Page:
Age is said to be the most important risk factor.
Family history is another risk factor. According to scientists, genetics may play a role in most cases of AD. Early-onset of familial AD, which is very rare, usually occurs between the ages of 30 and 60 and is said to be inherited. Late-onset AD, which is the more common form, occurs later in life and no inheritance is obvious. The only risk factor gene that has been identified is the gene that makes apolipoprotein E (ApoE). Every person has ApoE, which helps with the cholesterol in the blood; however, only about 15% of people have the form that increases the risk of AD. There may be other genes, but none have been discovered yet.
Scientists found evidence that some of the risk factors responsible for high blood pressure, stroke, heart disease, high cholesterol and low levels of vitamin folate may increase the risk of AD.
How Is It Diagnosed?
Currently, doctors can only make a diagnosis of the probable causes. Most times, doctors can make a correct diagnosis using several tools.
• Asking questions about the person’s general well-being and health, ability to perform ADLs and past medical problems.
• Tests that check for memory, attention, language, counting and problem solving.
• Simple medical tests, such as blood, urine and spinal fluid tests.
• Brain scans.
Sometimes the results of these tests help doctors diagnose other diseases, such as drug reactions, depression, brain tumors, thyroid problems and blood vessel disease in the brain, as these diseases can have symptoms like AD.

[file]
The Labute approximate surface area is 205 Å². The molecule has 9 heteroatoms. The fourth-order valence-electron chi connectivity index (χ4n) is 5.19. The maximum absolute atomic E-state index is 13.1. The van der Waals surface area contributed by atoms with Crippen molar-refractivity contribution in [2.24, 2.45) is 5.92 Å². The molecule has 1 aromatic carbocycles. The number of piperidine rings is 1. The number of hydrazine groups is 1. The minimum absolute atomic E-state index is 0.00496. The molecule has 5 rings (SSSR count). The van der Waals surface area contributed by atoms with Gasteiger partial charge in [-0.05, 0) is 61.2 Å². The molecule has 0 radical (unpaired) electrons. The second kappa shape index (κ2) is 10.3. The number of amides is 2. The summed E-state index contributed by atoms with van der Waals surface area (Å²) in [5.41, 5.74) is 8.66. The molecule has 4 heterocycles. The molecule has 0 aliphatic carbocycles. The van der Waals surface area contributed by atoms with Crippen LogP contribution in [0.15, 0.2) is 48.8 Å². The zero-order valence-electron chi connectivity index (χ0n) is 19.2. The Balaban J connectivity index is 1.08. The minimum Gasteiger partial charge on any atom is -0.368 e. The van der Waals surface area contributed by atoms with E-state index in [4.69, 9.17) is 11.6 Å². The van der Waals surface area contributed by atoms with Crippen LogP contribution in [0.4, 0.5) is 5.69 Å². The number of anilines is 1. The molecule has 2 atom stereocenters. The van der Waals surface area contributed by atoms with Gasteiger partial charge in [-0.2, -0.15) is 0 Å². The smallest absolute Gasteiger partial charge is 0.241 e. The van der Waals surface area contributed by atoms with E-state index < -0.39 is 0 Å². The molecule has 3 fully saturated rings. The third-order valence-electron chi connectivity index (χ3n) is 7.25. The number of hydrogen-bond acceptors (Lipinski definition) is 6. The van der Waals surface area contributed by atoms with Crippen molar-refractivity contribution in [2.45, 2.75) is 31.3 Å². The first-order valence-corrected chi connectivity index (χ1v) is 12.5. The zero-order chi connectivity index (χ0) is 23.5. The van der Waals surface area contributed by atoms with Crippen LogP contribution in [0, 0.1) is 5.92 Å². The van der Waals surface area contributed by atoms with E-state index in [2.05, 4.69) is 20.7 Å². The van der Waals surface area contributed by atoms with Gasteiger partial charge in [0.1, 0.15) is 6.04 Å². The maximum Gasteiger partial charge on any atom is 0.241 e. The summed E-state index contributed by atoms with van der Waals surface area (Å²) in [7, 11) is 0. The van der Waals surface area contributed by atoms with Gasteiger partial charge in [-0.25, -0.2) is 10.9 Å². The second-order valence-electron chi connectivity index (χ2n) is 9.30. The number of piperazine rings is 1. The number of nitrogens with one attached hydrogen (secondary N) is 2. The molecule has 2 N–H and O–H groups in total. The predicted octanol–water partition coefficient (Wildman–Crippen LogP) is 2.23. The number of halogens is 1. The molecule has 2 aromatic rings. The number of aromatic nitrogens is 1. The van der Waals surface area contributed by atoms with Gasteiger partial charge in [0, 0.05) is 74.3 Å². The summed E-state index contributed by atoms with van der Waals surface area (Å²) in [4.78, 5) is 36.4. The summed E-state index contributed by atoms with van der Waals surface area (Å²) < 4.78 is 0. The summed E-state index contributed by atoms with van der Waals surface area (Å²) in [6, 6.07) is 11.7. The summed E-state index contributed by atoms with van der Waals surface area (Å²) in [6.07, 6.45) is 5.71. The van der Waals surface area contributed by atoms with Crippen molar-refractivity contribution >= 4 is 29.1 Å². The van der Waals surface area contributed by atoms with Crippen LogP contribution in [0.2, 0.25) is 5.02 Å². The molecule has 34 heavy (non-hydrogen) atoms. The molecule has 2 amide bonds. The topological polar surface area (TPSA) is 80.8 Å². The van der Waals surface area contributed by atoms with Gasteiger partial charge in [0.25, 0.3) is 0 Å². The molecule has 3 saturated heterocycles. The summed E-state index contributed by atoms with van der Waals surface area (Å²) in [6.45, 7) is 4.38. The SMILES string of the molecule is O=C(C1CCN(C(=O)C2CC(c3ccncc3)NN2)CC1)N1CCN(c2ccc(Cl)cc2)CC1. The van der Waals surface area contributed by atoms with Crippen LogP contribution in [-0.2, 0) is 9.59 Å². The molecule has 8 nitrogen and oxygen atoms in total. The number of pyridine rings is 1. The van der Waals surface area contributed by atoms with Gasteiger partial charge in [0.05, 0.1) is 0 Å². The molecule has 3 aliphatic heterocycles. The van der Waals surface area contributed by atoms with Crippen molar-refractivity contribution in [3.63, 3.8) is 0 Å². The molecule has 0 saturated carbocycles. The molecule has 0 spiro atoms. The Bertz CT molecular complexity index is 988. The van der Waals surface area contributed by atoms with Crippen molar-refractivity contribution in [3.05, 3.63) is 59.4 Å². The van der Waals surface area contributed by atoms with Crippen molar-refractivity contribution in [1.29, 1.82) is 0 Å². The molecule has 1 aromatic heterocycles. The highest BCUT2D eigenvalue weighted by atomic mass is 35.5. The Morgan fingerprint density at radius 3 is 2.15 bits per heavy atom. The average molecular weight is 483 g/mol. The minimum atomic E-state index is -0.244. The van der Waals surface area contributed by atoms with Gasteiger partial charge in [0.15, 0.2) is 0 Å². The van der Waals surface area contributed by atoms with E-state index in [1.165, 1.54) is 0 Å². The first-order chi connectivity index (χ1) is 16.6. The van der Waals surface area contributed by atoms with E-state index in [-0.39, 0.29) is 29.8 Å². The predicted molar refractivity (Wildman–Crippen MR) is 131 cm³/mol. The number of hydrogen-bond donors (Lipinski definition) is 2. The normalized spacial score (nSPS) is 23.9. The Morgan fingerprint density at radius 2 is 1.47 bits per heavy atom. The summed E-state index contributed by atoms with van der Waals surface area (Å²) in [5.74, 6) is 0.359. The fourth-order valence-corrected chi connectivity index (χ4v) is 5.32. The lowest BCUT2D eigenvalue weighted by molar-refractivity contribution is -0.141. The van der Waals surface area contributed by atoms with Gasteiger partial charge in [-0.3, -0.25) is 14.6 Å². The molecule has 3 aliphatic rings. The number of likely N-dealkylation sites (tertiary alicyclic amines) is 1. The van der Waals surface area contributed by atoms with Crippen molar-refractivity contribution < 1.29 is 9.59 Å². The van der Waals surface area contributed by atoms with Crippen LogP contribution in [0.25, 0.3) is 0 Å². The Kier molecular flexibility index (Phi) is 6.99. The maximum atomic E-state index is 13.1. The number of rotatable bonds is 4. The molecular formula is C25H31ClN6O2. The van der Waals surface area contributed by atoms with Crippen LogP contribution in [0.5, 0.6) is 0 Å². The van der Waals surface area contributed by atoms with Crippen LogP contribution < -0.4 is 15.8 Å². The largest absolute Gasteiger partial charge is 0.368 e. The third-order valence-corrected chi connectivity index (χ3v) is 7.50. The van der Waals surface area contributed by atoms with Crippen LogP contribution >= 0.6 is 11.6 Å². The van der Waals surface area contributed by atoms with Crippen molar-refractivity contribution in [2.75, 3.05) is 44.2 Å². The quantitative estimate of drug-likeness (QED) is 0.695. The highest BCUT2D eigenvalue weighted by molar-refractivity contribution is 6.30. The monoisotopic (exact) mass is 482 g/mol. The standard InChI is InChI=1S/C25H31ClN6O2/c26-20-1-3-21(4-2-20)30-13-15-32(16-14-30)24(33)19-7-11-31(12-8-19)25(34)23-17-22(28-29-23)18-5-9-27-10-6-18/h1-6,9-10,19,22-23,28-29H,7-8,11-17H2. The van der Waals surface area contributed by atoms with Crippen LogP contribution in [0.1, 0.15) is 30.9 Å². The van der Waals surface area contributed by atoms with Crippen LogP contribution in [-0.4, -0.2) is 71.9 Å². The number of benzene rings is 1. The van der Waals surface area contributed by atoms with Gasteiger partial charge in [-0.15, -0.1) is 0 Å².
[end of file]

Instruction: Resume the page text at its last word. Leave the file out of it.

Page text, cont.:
How Early Diagnosis Helps!
Early diagnosis helps people plan for the future. It gives them time to discuss the options for care, look at treatment of the symptoms, with the patient still capable of making decisions.
What Is The Treatment?
The most unfortunate thing about AD is that there are no medicines that can slow the disease progression. However, there are four FDA-approved medications that are used to treat the symptoms. Although, these drugs will not stop or reverse AD, they have been found to help people carry on with their ADLs by helping with their memory, speaking skills, thinking, some of the personality and behavioral changes. For mild to moderate AD symptoms, rivastigmine (Exelon), Donepezil (Aricept) and galantamine (Reminyl) are given. For severe AD symptoms, Donepezil and memantine (Namenda) have been recently approved by the FDA.
What Is The Prognosis?
In rare cases, people develop AD in their 30s, 40s and 50s. This is called, “early onset” AD. But in more than 90% of the people, AD develops after 65 years of age. This is called, “late-onset” AD. The development and the damage in the brain are similar in both. The course of the disease and the rate of decline vary from person to person.
How Can Individuals And Family Cope With Alzheimer’s?
“I’ve accepted my AD as part of who I am. It’s not as difficult now that I’ve come to terms with it. Getting over the initial hurdle was most difficult.” – Susan
Some of the activities that a person with AD can do to help relax and get away from the stress include; having pets, volunteer jobs, listening to music, gardening, getting plenty of fresh air and exercise, going out with family and friends.
In case of an early diagnosis, the person can sit with close family members and decide on how they should be taken care of in the future. Loved ones play a major role in taking care of the patient and being loving, as the disease progresses. Once the disease reaches the severe stages, a nursing home may prove to be helpful, if it is not possible for one person to be totally dedicated to the care of the patient.
It is advisable to join some support groups in the local area to ensure all help and moral support possible.